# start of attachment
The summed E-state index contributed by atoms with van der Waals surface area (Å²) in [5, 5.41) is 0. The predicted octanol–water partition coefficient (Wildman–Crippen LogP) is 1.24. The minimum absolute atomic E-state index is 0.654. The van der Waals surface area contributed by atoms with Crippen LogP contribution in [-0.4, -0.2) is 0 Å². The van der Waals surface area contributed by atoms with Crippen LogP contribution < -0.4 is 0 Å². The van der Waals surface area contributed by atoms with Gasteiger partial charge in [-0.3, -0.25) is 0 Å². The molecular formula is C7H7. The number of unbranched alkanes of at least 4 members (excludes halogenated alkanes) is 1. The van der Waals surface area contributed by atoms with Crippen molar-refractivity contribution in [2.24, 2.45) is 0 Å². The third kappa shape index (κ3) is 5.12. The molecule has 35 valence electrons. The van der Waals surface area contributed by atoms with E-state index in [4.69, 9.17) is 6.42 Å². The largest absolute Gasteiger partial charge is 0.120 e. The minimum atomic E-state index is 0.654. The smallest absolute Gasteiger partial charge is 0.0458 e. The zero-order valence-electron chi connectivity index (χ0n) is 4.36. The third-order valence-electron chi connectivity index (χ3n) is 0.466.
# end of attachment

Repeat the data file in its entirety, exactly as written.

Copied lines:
The summed E-state index contributed by atoms with van der Waals surface area (Å²) in [5, 5.41) is 0. The predicted octanol–water partition coefficient (Wildman–Crippen LogP) is 1.24. The minimum absolute atomic E-state index is 0.654. The van der Waals surface area contributed by atoms with Crippen LogP contribution in [-0.4, -0.2) is 0 Å². The van der Waals surface area contributed by atoms with Crippen LogP contribution < -0.4 is 0 Å². The van der Waals surface area contributed by atoms with Gasteiger partial charge in [-0.3, -0.25) is 0 Å². The molecular formula is C7H7. The number of unbranched alkanes of at least 4 members (excludes halogenated alkanes) is 1. The van der Waals surface area contributed by atoms with Crippen molar-refractivity contribution in [2.24, 2.45) is 0 Å². The third kappa shape index (κ3) is 5.12. The molecule has 35 valence electrons. The van der Waals surface area contributed by atoms with E-state index in [4.69, 9.17) is 6.42 Å². The largest absolute Gasteiger partial charge is 0.120 e. The minimum atomic E-state index is 0.654. The smallest absolute Gasteiger partial charge is 0.0458 e. The zero-order valence-electron chi connectivity index (χ0n) is 4.36. The third-order valence-electron chi connectivity index (χ3n) is 0.466.